Furthermore, upon removal of the nitride and oxide layers 22, 24 to reach what will be the active areas 40, 42, 44, 46 of the silicon 20, a portion of the oxide in each respective trench 26, 28, 30 remains so as to protrude above the rest of the structure (FIG. 8), again resulting in a non-planar device.
In accordance with the present invention, an oxide layer is thermally grown over a semiconductor body such as silicon, and openings are etched in the oxide layer to expose portions of the surface of the silicon. Then, epitaxial regions are grown from the silicon into the openings in the oxide layer, which epitaxial regions will eventually become the active areas of devices.
FIGS. 1-8 show prior art methods for planarizing semiconductor devices;
FIGS. 9-13 show the present method for forming a planar semiconductor devices; and
FIGS. 14 and 15 show alternative embodiments of the invention.
The present process is shown in FIGS. 9-13. As shown in FIG. 9, starting with a silicon substrate 100, a thick layer of oxide 102 is thermally grown thereon to a thickness of, for example, 3000-8000Å. Then, the oxide 102 is masked and etched to form openings 104, 106, 108, in the oxide 102 to expose portions of the silicon substrate 100. Epitaxial regions 110, 112, 114 are then grown at for example 1100 the oxide layer 102 (FIG. 10), which epitaxial regions 110, 112, 114 will eventually become active areas.
As noted in FIG. 10, the epitaxial regions 110, 112, 114 as grown will extend slightly beyond the top surface 116 of the oxide layer 102, but to a substantially uniform extent. It will also be noted that it does not matter how far apart or how large the active areas 110, 112, 114 are, because the epitaxial growth rate is approximately the same over the substrate 100. Also, the present process has the advantage that epitaxial silicon, is in general of better quality than the silicon substrate material in the active areas of the prior art.
Then, a chemical mechanical polish is undertaken to planarize the resulting structure, as shown in FIG. 11, so that the resulting structure is now substantially totally flat, avoiding the bird's beak problem as set forth above and also avoiding the problem that in the prior art upon removal of thin oxide and nitride layers, the remaining oxide protrudes above the silicon surface.
The problem of damage as set forth in the first described prior art system above is avoided. Additionally, there is no need to deal with the reverse mask method described above, with the problems attendant thereto.
The present process has an additional significant additional advantage, i.e., prior to etching the openings 104, 106, and 108 an ion implant of whatever type chosen may be undertaken (after suitable masking 113) as shown at FIG. 12. Example of energies and dosages are as follows;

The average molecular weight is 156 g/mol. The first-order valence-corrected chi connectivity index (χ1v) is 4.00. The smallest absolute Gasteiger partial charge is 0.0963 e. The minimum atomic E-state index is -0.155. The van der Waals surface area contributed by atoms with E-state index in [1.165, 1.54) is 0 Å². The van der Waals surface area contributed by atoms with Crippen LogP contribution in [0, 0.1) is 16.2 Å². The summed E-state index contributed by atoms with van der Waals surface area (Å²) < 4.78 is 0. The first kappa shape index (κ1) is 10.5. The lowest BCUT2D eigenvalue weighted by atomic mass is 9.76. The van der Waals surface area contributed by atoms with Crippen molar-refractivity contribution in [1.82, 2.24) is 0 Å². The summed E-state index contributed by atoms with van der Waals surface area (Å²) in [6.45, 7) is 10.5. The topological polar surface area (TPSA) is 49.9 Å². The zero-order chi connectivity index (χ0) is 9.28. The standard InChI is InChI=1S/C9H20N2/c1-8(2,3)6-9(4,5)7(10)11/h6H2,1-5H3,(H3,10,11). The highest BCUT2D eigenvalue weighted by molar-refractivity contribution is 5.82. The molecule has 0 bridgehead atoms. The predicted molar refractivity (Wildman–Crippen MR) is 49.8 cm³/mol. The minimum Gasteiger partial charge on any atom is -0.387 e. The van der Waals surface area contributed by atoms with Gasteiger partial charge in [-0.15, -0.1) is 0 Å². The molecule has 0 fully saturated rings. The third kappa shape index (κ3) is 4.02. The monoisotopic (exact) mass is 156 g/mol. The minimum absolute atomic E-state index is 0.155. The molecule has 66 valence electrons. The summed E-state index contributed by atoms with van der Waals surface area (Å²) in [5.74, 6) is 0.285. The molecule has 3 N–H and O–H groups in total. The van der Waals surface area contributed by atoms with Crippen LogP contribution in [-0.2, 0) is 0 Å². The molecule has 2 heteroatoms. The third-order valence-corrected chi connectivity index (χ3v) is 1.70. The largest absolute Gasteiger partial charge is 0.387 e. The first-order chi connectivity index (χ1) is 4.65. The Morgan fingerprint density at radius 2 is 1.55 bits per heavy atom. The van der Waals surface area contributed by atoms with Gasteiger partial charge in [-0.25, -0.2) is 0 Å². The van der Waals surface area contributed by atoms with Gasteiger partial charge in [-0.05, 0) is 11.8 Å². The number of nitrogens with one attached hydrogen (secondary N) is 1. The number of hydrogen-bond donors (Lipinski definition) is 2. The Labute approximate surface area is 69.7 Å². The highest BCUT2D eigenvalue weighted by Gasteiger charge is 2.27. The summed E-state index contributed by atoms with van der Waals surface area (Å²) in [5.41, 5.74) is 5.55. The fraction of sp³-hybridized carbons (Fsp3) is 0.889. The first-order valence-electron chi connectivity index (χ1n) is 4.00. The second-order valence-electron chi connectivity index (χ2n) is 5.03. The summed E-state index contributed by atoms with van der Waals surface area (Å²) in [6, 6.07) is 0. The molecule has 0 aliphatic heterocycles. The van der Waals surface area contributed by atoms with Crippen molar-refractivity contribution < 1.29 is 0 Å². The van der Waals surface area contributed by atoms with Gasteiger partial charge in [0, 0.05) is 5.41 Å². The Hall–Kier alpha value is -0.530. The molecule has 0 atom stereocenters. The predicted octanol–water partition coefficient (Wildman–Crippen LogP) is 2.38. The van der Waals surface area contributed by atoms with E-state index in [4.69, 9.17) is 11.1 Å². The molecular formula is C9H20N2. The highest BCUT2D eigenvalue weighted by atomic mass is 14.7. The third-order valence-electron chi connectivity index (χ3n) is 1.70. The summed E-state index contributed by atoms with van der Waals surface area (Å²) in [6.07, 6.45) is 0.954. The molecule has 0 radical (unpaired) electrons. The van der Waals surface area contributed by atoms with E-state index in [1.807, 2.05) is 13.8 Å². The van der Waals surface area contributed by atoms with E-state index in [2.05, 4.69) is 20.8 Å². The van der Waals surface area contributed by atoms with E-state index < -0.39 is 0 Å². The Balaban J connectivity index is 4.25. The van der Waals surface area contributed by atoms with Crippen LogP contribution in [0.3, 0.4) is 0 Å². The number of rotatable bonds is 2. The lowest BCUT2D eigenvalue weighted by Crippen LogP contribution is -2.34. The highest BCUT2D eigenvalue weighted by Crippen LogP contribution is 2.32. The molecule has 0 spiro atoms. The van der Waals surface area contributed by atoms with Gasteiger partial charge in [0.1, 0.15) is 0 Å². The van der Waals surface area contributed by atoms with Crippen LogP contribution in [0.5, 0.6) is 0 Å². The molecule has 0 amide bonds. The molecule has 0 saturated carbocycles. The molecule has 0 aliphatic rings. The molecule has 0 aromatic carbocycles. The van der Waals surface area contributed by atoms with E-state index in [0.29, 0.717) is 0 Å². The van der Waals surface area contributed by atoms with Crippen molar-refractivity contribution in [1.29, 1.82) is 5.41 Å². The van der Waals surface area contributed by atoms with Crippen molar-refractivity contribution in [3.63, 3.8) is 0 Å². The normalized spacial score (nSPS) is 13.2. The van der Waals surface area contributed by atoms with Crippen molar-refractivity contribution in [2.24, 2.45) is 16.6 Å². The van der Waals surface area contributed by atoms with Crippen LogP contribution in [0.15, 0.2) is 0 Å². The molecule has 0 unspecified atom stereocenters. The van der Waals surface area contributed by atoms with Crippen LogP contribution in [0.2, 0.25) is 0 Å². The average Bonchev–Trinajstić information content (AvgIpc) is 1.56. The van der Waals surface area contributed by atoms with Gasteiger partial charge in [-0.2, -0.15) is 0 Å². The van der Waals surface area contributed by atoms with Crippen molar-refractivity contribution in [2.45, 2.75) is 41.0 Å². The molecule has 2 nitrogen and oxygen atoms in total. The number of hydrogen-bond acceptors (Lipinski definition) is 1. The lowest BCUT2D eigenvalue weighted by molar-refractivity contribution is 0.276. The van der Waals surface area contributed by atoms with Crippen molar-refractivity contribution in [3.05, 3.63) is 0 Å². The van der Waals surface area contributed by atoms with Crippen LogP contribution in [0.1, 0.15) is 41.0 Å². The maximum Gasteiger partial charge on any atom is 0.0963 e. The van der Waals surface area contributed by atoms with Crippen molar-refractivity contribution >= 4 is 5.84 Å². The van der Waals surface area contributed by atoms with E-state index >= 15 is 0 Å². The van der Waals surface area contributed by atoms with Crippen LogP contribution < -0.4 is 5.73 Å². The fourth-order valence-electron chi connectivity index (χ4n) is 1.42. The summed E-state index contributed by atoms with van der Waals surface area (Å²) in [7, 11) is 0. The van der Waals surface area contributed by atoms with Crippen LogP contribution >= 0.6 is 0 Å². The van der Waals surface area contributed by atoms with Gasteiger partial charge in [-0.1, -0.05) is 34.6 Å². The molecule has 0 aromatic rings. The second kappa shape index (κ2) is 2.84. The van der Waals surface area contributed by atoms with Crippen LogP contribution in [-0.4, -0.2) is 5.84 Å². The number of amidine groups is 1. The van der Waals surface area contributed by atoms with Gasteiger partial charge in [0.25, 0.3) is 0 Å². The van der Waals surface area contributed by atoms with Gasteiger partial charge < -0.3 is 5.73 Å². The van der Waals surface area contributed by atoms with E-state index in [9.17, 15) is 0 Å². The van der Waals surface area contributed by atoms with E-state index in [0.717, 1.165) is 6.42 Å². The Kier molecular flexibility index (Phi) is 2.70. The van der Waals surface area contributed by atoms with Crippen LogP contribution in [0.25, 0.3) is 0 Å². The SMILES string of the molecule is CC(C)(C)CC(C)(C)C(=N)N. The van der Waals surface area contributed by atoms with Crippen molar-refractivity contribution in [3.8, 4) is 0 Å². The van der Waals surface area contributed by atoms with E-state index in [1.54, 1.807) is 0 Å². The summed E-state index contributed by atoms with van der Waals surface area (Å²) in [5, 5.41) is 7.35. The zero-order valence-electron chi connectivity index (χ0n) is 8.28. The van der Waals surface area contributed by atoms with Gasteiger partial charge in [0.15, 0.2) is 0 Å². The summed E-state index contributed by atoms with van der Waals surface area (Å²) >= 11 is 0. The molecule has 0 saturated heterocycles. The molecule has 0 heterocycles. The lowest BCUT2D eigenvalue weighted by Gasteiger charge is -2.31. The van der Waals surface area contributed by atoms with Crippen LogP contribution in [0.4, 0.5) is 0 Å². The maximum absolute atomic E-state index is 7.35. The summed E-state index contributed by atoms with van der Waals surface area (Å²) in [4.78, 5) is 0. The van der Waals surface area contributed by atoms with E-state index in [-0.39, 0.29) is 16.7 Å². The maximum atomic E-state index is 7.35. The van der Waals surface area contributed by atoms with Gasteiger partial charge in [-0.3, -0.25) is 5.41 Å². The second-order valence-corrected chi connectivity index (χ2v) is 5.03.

______________________________________ N Well P Well______________________________________ion Phosphorous Boronenergy 400-600 Kev 150-250 Kevdose 1 1 ______________________________________
Then after openings 104, 106, 108 are provided and during growth of the epitaxial regions 110, 112, 114 (FIG. 13), the implant is driven into the body 100 and also extends into the epitaxial region 114 during growth, to form well 120. While growing the epitaxial regions 110, 112, 114 the ions automatically form a retrograde well 120, i.e., the well 120 has a relatively heavy concentration of impurities near its bottom (in the silicon substrate 100) and a relatively light concentration near its top (in the epitaxial region 114). Such a well 120, as is well known, suppresses device latchup and reduces device capacitance with the heavier doping at the bottom helping on the device short channel punchthrough problem. Also the heavier dose at the sidewalls of the epitaxial region 114 helps present formation of parasitic transistors.
It will further be understood that this implant can be at a chosen energy level to provide a chosen well profile.
As an alternative (FIG. 14), the implant can be performed before the growth of the oxide layer 102 and after appropriate masking 113.
Both methods have advantages attendant thereto. For example, with the implant being performed after the growth of the oxide layer 102, there will be no diffusion of the implant due to the growth of the oxide layer 102. On the other hand, if the implant is done before the growth of oxide layer 102, lower implant energy can be used.
As a further alternative, the implant can be performed through the polished epitaxial region 114 subsequent to growth thereof and, for example, after polishing thereof (FIG. 15).
It will be further understood that through the above-cited process, a field implant mask as normally used can be avoided.
Since the oxide 102 is grown rather than deposited the resulting structure is provided with a high quality oxide isolation rather than the relatively lower quality of deposited oxide. Furthermore, several masking steps are avoided as compared to the prior art.